NEH Summer Institute: Shakespeare from the Globe to the Global (seminar)
June 13 through July 14, 2011
Directed by Michael Neill, Emeritus Professor of English, University of Auckland
For more past programming from the Folger Institute, please see the article Folger Institute scholarly programs archive. For more past programming from the Center for Shakespeare Studies, please visit the Center for Shakespeare Studies program archive.
This was a summer 2011 seminar led by Michael Neill, Emeritus Professor of English, University of Auckland, from June 13 to July 14, 2011 at the Center for Shakespeare Studies. For more information about current summer seminars, please visit the National Endowment for the Humanities website.
In today’s multicultural classrooms, a nuanced understanding of such early modern English concepts as nation, race, and imperial destiny is needed to address the culturally sensitive issues raised in many of Shakespeare’s plays. This institute equipped college teachers with the knowledge to introduce their students to Shakespeare in his global and historical contexts. While the plays initially reflected the concerns of an expanding early modern world, Shakespeare soon emerged as a voice and an icon of empire and Englishness. He is now the most significant representative of a globalized literary culture and the most popular playwright of the non-Anglophone world. Twenty participants examined this history of reception, adaptation, translation, and re-appropriation. With a distinguished faculty and the unparalleled Folger collections, they integrated their discoveries into their courses and disseminated them through a resource-rich website.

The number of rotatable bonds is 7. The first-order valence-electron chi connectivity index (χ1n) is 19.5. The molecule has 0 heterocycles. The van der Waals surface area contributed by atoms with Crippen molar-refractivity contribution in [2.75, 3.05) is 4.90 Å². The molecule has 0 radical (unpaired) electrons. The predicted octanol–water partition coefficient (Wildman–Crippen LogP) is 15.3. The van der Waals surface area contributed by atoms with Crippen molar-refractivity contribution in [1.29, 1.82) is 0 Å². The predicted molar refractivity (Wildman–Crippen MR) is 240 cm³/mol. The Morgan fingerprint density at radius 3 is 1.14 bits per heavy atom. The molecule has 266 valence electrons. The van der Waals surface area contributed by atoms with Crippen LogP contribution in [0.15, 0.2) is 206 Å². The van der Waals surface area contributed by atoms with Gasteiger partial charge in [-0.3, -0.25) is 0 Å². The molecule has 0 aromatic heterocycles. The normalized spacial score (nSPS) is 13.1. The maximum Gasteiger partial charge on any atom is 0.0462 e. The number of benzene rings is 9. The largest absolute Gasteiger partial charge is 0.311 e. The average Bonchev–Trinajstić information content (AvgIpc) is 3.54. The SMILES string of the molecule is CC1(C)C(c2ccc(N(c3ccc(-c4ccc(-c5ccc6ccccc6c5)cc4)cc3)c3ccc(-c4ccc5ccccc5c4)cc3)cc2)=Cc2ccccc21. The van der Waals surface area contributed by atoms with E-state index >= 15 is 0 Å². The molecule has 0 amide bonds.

Shakespeare in the Globe
The following essays were created over the course of Shakespeare from the Globe to the Global:
Ryan J. Croft, Embodying Race and Language: Geohumoralism and Renaissance Proto-Linguistics in Shakespeare’s Othello and The Tempest
Matthew Zarnowiecki, Images of Cyprus at the Folger
Kyle Pivetti, Mapping English History in the “Universall World”
Ambereen Dadabhoy, “The General Enemy” and “the present terror of the world:” Writing the Ottoman Empire at the Time of Othello
Robert Hornback, Linguistic Racial Representation and Metalanguages of Race in the Global Renaissance
Jason E. Cohen, Of Questions, or Torture: Enforced Bodies in Early Modern European Visual Culture
Donna Woodford-Gormley, Cuban Adaptations of Shakespeare
Keith Jones, Global Shakespeare: Selected Films, Briefly Annotated
Rebecca Chapman, New Media in the Shakespeare Classroom: Complementing Performance-based Pedagogy
Allison Tyndall Locke, A New Addition to Othello in Colonial Calcutta
Jessica R. Frazier, Technology in the Classroom: Luna Insight
John Mitchell, The “Forgeries of Jealousy”: John Hayward’s The Life and Raigne of King Henrie the IIII, William Henry Ireland’s Forged Marginalia, and the Multiple Lenses of Historical Reconstruction (A Lesson Plan for Introduction to Shakespeare)
Art Horowitz, Shakespeare in Performance
Peter Byrne, The Post-Colonial Vision of the “Voodoo Macbeth”
Listen to Michael Neill explain the thinking behind the summer institute and its title.
Listen to Kim F. Hall, professor of English at Barnard College, discuss the relevance of Shakespeare studies at a talk given during the seminar.
Hear Alison Games, professor of history at Georgetown University, discuss the relationships English traders formed with indigenous women in the early 16th century.
Hear Games talk about the essential role Japanese women played during the country's early period of trade with England.
Listen to Games discuss the theme of conversion on and off stage in Early Modern England.